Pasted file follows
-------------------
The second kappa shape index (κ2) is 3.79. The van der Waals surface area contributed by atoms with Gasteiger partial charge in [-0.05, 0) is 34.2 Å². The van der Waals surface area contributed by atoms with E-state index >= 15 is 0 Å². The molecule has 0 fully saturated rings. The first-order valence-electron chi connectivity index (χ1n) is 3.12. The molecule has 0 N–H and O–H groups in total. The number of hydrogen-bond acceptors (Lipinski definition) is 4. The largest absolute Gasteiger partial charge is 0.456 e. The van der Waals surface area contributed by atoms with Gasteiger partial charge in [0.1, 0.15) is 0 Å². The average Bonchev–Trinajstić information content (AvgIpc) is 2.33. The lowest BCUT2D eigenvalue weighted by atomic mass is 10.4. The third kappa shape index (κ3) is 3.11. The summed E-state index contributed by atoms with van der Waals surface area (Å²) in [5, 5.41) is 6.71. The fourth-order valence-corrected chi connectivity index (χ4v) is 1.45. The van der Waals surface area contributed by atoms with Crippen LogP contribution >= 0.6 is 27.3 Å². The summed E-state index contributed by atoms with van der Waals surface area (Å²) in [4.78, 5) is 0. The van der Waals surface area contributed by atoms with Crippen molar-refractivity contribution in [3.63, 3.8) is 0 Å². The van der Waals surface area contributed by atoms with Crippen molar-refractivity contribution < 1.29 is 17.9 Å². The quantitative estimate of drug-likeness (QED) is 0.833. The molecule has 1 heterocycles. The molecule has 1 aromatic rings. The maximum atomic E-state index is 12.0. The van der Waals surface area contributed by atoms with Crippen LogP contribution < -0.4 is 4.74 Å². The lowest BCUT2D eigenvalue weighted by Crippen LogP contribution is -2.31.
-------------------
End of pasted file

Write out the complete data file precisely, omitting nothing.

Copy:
The second kappa shape index (κ2) is 3.79. The van der Waals surface area contributed by atoms with Gasteiger partial charge in [-0.05, 0) is 34.2 Å². The van der Waals surface area contributed by atoms with E-state index >= 15 is 0 Å². The molecule has 0 fully saturated rings. The first-order valence-electron chi connectivity index (χ1n) is 3.12. The molecule has 0 N–H and O–H groups in total. The number of hydrogen-bond acceptors (Lipinski definition) is 4. The largest absolute Gasteiger partial charge is 0.456 e. The van der Waals surface area contributed by atoms with Gasteiger partial charge in [0.1, 0.15) is 0 Å². The average Bonchev–Trinajstić information content (AvgIpc) is 2.33. The lowest BCUT2D eigenvalue weighted by atomic mass is 10.4. The third kappa shape index (κ3) is 3.11. The summed E-state index contributed by atoms with van der Waals surface area (Å²) in [5, 5.41) is 6.71. The fourth-order valence-corrected chi connectivity index (χ4v) is 1.45. The van der Waals surface area contributed by atoms with Crippen LogP contribution >= 0.6 is 27.3 Å². The summed E-state index contributed by atoms with van der Waals surface area (Å²) in [4.78, 5) is 0. The van der Waals surface area contributed by atoms with Crippen molar-refractivity contribution in [3.63, 3.8) is 0 Å². The van der Waals surface area contributed by atoms with Crippen molar-refractivity contribution < 1.29 is 17.9 Å². The quantitative estimate of drug-likeness (QED) is 0.833. The molecule has 1 heterocycles. The molecule has 1 aromatic rings. The maximum atomic E-state index is 12.0. The van der Waals surface area contributed by atoms with Crippen LogP contribution < -0.4 is 4.74 Å². The lowest BCUT2D eigenvalue weighted by Crippen LogP contribution is -2.31.